A: Some businesses are harder to do than others, so we'll work with everybody-manufacturers, retailers, information technology people, biotech. Success is whatever the owner's goals are. As long as you're able to support your lifestyle and not feeling bad and nervous about it all the time, it's a good business.
Q: What factors distinguish successful start-ups from those that don't succeed?
A: The businesses that ultimately succeed never succeed in the form in which [the owners] thought they would. They have to adapt. We've looked at people who started businesses and were still in business five years later. One-third were still in business, but those that got help from SBDC had a 75- to 80-percent success ratio.
Q: Do some businesses adjust better than others?
A: Most likely to fail are restaurants. They need consulting more than anybody. If you're in services or consulting, if somebody didn't buy your service yesterday, you change it today. But if you're in a restaurant, and you put a lot of money into your venue, you can't move.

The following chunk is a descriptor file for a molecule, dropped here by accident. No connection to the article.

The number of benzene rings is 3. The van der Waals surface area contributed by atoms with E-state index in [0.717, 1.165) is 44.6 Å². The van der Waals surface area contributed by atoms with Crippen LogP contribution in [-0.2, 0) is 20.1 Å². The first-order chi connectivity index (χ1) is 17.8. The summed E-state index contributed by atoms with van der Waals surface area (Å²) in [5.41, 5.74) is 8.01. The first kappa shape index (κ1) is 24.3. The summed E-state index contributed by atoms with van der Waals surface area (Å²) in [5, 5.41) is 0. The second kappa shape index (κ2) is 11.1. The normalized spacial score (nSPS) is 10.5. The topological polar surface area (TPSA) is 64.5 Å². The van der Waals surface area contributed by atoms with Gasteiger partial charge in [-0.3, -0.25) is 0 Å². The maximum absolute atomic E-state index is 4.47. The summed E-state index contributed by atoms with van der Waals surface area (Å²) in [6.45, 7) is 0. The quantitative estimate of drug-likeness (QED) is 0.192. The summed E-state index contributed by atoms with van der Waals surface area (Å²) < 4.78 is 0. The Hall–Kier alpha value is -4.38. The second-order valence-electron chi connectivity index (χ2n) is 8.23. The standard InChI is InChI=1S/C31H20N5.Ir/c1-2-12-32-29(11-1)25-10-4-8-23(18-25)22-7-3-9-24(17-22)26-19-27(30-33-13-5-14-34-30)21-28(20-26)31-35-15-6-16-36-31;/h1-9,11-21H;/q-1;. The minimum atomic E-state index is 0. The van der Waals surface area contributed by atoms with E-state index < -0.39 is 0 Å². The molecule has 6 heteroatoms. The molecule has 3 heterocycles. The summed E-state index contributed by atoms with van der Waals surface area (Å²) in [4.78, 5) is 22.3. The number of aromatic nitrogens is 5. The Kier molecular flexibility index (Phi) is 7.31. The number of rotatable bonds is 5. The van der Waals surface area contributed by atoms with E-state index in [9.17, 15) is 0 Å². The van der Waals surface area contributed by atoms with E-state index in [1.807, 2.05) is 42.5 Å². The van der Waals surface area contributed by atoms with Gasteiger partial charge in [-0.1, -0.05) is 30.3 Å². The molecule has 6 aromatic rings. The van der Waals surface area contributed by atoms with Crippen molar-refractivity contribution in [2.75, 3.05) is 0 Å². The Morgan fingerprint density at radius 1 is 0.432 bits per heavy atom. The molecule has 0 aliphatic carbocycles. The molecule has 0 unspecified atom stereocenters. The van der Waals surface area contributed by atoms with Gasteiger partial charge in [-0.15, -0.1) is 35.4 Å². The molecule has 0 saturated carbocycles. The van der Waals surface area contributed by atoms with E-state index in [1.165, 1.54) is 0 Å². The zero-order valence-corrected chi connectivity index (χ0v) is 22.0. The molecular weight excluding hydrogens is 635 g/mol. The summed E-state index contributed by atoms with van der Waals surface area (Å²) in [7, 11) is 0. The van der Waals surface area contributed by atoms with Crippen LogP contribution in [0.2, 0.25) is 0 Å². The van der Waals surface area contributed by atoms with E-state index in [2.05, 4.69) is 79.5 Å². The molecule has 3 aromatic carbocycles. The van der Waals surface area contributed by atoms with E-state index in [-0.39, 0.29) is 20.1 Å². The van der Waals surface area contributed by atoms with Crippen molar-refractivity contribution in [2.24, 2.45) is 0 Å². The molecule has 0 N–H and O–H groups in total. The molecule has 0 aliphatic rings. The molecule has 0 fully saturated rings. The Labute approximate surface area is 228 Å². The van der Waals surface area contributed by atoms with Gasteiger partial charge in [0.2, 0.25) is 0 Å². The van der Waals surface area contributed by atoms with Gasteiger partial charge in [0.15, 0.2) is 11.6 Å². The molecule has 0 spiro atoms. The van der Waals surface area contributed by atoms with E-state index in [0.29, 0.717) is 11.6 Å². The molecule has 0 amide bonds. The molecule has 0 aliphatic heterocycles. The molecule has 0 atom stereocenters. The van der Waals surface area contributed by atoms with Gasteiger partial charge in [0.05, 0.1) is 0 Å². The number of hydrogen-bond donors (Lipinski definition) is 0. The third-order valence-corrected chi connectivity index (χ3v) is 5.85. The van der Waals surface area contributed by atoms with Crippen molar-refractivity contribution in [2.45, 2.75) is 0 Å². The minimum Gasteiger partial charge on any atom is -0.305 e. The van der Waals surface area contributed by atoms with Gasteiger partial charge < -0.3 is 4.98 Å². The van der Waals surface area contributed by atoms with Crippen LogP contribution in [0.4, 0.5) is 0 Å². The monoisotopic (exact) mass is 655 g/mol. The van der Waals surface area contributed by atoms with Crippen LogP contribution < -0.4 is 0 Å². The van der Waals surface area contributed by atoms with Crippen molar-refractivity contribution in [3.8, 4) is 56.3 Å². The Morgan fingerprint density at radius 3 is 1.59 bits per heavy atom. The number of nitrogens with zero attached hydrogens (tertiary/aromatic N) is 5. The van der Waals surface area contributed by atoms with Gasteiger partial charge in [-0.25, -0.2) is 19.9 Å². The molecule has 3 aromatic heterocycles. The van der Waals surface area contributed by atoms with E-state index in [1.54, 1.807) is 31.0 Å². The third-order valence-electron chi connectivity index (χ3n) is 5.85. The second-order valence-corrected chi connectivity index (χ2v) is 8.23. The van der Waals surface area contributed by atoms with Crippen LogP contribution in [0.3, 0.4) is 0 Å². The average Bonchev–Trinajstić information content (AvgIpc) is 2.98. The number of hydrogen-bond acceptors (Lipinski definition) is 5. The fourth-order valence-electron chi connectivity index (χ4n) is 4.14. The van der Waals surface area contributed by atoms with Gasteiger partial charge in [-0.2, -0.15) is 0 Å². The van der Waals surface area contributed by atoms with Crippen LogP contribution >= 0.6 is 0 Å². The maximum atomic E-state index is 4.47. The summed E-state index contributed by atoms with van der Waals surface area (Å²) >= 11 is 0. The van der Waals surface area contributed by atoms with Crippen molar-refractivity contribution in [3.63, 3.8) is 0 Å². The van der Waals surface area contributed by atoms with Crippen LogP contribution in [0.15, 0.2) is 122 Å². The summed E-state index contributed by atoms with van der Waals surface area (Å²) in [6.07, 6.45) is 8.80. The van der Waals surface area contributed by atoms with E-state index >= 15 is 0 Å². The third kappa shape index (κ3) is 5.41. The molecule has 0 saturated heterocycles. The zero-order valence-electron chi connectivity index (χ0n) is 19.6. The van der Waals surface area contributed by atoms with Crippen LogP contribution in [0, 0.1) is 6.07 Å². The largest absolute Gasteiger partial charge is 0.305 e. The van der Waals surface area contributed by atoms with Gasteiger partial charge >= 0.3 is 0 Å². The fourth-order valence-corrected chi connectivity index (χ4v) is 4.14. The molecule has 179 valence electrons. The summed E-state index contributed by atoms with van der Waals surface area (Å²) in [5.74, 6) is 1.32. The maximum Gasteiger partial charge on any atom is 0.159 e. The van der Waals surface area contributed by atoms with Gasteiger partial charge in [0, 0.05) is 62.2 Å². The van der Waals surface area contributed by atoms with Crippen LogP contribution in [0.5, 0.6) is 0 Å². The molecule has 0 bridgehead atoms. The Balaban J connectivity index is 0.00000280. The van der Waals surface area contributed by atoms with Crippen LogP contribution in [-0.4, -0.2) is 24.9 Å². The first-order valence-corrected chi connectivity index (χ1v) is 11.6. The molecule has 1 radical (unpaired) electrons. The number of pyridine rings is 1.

Q: Is access to capital a problem for entrepreneurs here?
A: It's a different story with venture capital than with bank capital. We usually say looking for financing is Step 5, not Step 1.
Q: You mentioned access to venture and bank capital. Is one easier to get than the other?
A: It depends on the kind of business you're in. And we usually say don't take money you don't need. The best money is money you don't have to borrow or equity you don't have to sell. There are ways to bootstrap.
Q: What are the trends you're seeing here with start-ups?
A: We probably get 40 to 50 new entrepreneurs every month at our first-step workshops. These are people who have a business idea. There is something in them that says, "I want to start a business." Most are at the stage of exploring their personal commitment. We can't tell who will make it.